Session #7 – Exploring Network Mechanisms in Lives

Race, Daily Family Support Exchanges, and Well-Being: A Daily Examination of Linked Lives

David M. Almeida
Penn State University

Kelly E. Cichy
Kent State University

This study contributes to research on race and social networks by exploring racial differences in the direct effects of family support exchanges on daily well-being and the extent to which family support buffers/exacerbates stressor reactivity. African Americans and European Americans aged 34 to 84 (N = 1,931) from the National Study of Daily Experiences (NSDE) reported on family support exchanges (i.e., support received/support provided), daily stressors, and negative affect during 8 days of telephone interviews. On a daily basis, receiving family support was not associated with well-being, whereas providing family support was associated with compromised well-being among African Americans. As expected, receiving family support buffered reactivity to daily tensions for both races, whereas providing emotional support to family exacerbated African Americans’ reactivity to daily tensions. Together, our findings suggest that even after considering the benefits of receiving family support, providing family support takes an emotional toll on African Americans.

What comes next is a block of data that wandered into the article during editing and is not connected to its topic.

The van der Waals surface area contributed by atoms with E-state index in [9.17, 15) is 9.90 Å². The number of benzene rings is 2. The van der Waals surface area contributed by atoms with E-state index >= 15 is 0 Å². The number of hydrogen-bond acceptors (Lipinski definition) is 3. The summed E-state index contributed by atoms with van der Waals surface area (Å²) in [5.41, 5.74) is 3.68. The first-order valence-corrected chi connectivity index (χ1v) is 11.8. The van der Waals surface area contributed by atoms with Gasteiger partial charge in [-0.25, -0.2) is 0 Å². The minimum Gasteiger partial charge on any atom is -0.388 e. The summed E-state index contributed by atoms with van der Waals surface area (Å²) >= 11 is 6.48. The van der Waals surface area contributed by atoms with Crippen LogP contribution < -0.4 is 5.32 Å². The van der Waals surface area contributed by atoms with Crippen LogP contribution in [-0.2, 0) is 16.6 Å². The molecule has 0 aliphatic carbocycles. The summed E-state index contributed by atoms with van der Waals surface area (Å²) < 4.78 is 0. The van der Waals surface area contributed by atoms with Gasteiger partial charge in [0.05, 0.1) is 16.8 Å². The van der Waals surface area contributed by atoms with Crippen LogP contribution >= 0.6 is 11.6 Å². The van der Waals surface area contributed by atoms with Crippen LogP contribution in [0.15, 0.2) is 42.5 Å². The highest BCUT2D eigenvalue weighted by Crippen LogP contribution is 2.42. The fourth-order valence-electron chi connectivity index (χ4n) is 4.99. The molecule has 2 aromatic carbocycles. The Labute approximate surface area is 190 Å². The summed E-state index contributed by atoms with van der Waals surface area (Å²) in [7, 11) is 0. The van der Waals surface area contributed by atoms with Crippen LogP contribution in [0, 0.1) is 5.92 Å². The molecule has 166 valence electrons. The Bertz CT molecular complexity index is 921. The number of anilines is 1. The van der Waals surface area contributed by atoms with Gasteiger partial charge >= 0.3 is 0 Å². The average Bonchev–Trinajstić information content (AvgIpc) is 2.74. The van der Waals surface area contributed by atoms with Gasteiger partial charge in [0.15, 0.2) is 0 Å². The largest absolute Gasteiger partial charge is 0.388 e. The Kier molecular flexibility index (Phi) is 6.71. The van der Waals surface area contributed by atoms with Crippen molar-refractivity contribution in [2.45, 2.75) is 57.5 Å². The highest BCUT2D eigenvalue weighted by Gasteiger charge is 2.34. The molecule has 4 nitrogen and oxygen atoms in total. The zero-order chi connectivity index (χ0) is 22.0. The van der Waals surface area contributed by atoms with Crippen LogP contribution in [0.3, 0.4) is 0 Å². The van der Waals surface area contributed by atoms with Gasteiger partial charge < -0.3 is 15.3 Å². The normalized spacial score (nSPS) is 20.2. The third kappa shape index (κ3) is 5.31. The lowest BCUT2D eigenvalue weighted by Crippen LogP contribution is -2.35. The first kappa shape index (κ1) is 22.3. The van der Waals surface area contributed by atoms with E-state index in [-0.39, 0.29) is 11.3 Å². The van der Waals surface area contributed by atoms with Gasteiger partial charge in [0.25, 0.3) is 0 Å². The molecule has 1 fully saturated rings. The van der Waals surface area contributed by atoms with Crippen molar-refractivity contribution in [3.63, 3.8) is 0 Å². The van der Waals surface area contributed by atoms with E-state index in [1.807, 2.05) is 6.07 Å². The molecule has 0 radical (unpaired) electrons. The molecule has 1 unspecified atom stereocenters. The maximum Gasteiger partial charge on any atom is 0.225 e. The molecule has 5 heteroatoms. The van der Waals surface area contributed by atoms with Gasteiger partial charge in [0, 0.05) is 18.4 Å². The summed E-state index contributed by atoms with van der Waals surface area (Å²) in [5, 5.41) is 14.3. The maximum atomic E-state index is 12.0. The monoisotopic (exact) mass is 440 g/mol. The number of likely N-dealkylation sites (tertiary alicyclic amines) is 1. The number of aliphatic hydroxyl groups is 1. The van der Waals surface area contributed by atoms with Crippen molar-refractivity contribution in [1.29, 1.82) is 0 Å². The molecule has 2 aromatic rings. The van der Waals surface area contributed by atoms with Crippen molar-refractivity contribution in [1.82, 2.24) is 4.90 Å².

Paper and presentation coming soon.


Networks and Curiosity Cascades

Katherine Stovel
University of Washington

In this talk I will describe the network conditions that stimulate and sustain curiosity across the life course.  Curiosity is a fundamental driver of discovery, and yet many observers have noted an apparent lack of curiosity in the contemporary world. At a basic level, we can define curiosity as an interest in learning things, of discovering what is known and unknown, or of figuring out how things work. Curiosity often begins with an observation, followed quickly by a question, and a search for an answer. This fundamental sequence of Observation->Question->Answer may satisfy the curiosity (closing the sequence O->Q->A||), or it can lead to what I call curiosity cascades (O->Q1->A1->Q2->A2…).

Empirical investigation of the relational conditions that trigger curiosity (and curiosity cascades) incorporates both neuroscience and the comparative study of formal and informal learning environments.  This talk is situated within a research agenda that focuses on two specific topics:  the relationship between curiosity and expertise, and the impact of new information environments on the distribution and dynamics of curiosity.  A fundamental precursor to being curious is a willingness to recognize that one does not know everything; the irony is that only by acknowledging ignorance can one ask questions and learn more.  By implication, then, experts may be particularly reluctant to reveal curiosity, a conclusion that poses distinct challenges for the organization of modern universities and other institutions.  When one begins to think about how curiosity operates in a digital and informationally rich world, other questions emerge:  Does easy access to information stimulate more curiosity, or simply satisfy it? More generally, how and when does curiosity breed further curiosity? In this particular talk, I will emphasize network structures that may stimulate broad curiosity cascades, and those that stimulate deep cascades at various stages in the life course.